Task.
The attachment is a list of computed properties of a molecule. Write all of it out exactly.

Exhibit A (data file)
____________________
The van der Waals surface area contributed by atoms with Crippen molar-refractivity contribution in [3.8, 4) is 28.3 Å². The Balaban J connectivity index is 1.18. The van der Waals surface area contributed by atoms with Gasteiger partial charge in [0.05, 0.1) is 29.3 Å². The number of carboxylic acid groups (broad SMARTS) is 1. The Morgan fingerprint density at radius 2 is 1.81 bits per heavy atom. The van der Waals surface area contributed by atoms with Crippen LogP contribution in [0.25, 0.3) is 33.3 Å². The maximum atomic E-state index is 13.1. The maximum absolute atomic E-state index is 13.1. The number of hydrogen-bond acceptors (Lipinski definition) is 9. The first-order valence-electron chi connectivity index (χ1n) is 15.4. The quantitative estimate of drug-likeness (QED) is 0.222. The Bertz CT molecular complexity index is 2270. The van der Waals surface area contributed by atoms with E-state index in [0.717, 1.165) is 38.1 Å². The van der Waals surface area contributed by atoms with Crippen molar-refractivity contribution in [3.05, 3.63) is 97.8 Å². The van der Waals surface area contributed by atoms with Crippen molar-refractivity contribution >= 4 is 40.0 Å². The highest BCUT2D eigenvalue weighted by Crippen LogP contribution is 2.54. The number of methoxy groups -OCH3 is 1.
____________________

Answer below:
The van der Waals surface area contributed by atoms with Crippen molar-refractivity contribution in [3.8, 4) is 28.3 Å². The Balaban J connectivity index is 1.18. The van der Waals surface area contributed by atoms with Gasteiger partial charge in [0.05, 0.1) is 29.3 Å². The number of carboxylic acid groups (broad SMARTS) is 1. The Morgan fingerprint density at radius 2 is 1.81 bits per heavy atom. The van der Waals surface area contributed by atoms with Crippen LogP contribution in [0.25, 0.3) is 33.3 Å². The maximum atomic E-state index is 13.1. The maximum absolute atomic E-state index is 13.1. The number of hydrogen-bond acceptors (Lipinski definition) is 9. The first-order valence-electron chi connectivity index (χ1n) is 15.4. The quantitative estimate of drug-likeness (QED) is 0.222. The Bertz CT molecular complexity index is 2270. The van der Waals surface area contributed by atoms with E-state index in [0.717, 1.165) is 38.1 Å². The van der Waals surface area contributed by atoms with Crippen molar-refractivity contribution in [3.05, 3.63) is 97.8 Å². The van der Waals surface area contributed by atoms with Crippen molar-refractivity contribution >= 4 is 40.0 Å². The highest BCUT2D eigenvalue weighted by Crippen LogP contribution is 2.54. The number of methoxy groups -OCH3 is 1.